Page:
Along the course of my work, I got an opportunity to go on many field visits to communities of South Ghor, North Shouneh, and South Shouneh. Interacting with these communities on various issues was a very enriching and fun experience. It was enriching because, this was the first time I was involved in community based work where I got to interact with community leaders and discuss their issues and find probable solutions to their problems. I learnt a lot about the Middle East and the Arab culture and have grown very fond of it. I also managed to learn a little bit of Arabic, “ shweiya shweiya” to be precise. It was equally fun because we used to drive through the scenic Jordan valley for each field visit accompanied by my amazing colleagues, and of course, I got to finally witness the miraculous Dead Sea! Undoubtedly one of the most beautiful water bodies I have ever seen!

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The field visit to SHE Eco park was however one of the highlights of my stay and my favorite field trip. Spending an entire day amidst nature made me feel closer to myself than ever before. Walking on the trails, looking at the Beduin camps and seeing the solar installation was very impressive. FoEME has done an excellent job at preserving nature and bringing it to man kind at its untampered best.

Outside of work, I was able to do a lot of travelling over the weekends. Petra, Wadi Rum003 and Wadi Mujib are by far the three most enigmatic places I’ve ever visited in my life.  Over the three weekends that I spent in these places, I felt close to nature and developed a lifelong bond with strangers whom I met during the travel. Besides being a life changing experience, it has made me realize how much I enjoy doing community related work and has made me believe in this cause.

My fellow interns and also my roommates were a vital part of my stay in Jordan. I have built a very special bond with Brittany and Eddie and they feel like family to me. During our little struggles, multiple adventures and learning experiences, we were together in it all. I shall forever retain this bond with them and hold on to the memorable experiences we had together in Jordan.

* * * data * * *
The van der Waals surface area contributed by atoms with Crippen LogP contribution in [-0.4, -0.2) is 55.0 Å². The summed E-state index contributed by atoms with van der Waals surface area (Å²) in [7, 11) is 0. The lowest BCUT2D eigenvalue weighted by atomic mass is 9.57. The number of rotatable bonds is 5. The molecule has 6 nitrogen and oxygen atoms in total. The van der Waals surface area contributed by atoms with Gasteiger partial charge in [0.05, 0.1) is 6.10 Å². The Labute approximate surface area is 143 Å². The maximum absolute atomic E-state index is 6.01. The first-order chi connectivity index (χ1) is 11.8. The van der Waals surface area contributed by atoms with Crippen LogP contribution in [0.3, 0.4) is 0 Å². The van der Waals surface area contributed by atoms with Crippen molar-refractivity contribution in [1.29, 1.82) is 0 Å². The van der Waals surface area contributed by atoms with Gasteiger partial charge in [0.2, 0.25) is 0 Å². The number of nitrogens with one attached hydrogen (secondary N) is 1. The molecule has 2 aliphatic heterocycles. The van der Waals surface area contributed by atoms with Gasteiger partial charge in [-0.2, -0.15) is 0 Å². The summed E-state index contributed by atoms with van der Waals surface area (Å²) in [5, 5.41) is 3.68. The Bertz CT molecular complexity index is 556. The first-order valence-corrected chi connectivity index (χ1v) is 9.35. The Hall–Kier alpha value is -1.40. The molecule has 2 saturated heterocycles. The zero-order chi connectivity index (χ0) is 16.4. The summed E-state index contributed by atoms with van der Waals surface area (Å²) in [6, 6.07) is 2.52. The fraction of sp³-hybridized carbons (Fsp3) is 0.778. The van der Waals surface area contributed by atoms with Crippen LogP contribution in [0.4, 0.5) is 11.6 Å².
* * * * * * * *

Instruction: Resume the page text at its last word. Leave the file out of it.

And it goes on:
On my last day at work, I was given a T-shirt signed off by everyone and got the opportunity to take a group picture. Undoubtedly one of the sadder days in Amman, as I was leaving that day. But I know for a fact that I will definitely go back to Jordan one day as the country has mesmerized me. I have nothing but positive things to talk about the country and feel like I have found a second home there.

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My experience in Jordan and the Middle East has been life changing one. I left the country with a new spirit and deepened passion to make a difference to the world.

I was amazed by King Abdullah for believing in peacemaking efforts, I have due respect for Queen “Laila” for saying “Educating a woman is educating a nation”, I am surprised by the awareness and efforts Jordan is taking towards Environmental issues. The
beauty and expanse of the country and all the enigmatic adventure travel has a lot to offer to its tourists. I am still in awe of the Arab culture.
To end, I would say that summer 2013 has been by far the best summers of my life and forever shall remain close to my heart. I hope I can retain this passion to do meaningful work and make a difference to the world.

Written By: Anusha Lagannathan

Posted by: EcoPeace Middle East | January 22, 2017

Community coordinator regional staff meeting – 16 January 2017

This week’s meeting at Auja EcoCenter provided an opportunity for EcoPeace Middle East’s community coordinators to enhance the skills that have enabled them to successfully implement their grassroots campaigns.